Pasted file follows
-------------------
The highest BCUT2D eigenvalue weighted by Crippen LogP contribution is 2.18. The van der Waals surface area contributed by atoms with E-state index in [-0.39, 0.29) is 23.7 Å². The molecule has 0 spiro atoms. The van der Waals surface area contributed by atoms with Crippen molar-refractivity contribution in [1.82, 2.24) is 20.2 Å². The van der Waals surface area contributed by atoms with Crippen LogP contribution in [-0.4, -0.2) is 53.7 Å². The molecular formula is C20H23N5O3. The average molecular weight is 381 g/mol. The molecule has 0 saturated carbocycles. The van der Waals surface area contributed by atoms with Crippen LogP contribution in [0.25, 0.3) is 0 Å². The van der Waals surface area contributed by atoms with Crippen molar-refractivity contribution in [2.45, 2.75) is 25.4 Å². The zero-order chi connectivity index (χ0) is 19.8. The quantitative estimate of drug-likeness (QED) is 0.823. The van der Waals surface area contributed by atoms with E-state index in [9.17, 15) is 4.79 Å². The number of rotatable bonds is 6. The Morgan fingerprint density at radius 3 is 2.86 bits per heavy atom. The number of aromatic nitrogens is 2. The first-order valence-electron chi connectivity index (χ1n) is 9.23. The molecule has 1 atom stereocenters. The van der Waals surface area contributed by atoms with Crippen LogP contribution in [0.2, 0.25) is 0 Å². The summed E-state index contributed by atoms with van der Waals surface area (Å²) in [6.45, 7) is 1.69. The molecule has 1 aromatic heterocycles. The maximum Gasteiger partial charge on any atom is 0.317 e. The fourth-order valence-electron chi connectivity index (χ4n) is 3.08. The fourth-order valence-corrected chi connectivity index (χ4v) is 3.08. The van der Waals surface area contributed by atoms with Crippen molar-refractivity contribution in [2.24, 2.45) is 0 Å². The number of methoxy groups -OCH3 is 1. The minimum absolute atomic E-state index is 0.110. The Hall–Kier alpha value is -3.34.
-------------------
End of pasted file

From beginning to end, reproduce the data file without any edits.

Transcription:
The highest BCUT2D eigenvalue weighted by Crippen LogP contribution is 2.18. The van der Waals surface area contributed by atoms with E-state index in [-0.39, 0.29) is 23.7 Å². The molecule has 0 spiro atoms. The van der Waals surface area contributed by atoms with Crippen molar-refractivity contribution in [1.82, 2.24) is 20.2 Å². The van der Waals surface area contributed by atoms with Crippen LogP contribution in [-0.4, -0.2) is 53.7 Å². The molecular formula is C20H23N5O3. The average molecular weight is 381 g/mol. The molecule has 0 saturated carbocycles. The van der Waals surface area contributed by atoms with Crippen LogP contribution in [0.25, 0.3) is 0 Å². The van der Waals surface area contributed by atoms with Crippen molar-refractivity contribution in [2.45, 2.75) is 25.4 Å². The zero-order chi connectivity index (χ0) is 19.8. The quantitative estimate of drug-likeness (QED) is 0.823. The van der Waals surface area contributed by atoms with E-state index in [9.17, 15) is 4.79 Å². The number of rotatable bonds is 6. The Morgan fingerprint density at radius 3 is 2.86 bits per heavy atom. The number of aromatic nitrogens is 2. The first-order valence-electron chi connectivity index (χ1n) is 9.23. The molecule has 1 atom stereocenters. The van der Waals surface area contributed by atoms with Crippen LogP contribution in [0.2, 0.25) is 0 Å². The summed E-state index contributed by atoms with van der Waals surface area (Å²) in [6.45, 7) is 1.69. The molecule has 1 aromatic heterocycles. The maximum Gasteiger partial charge on any atom is 0.317 e. The fourth-order valence-electron chi connectivity index (χ4n) is 3.08. The fourth-order valence-corrected chi connectivity index (χ4v) is 3.08. The van der Waals surface area contributed by atoms with Crippen molar-refractivity contribution in [2.24, 2.45) is 0 Å². The number of methoxy groups -OCH3 is 1. The minimum absolute atomic E-state index is 0.110. The Hall–Kier alpha value is -3.34.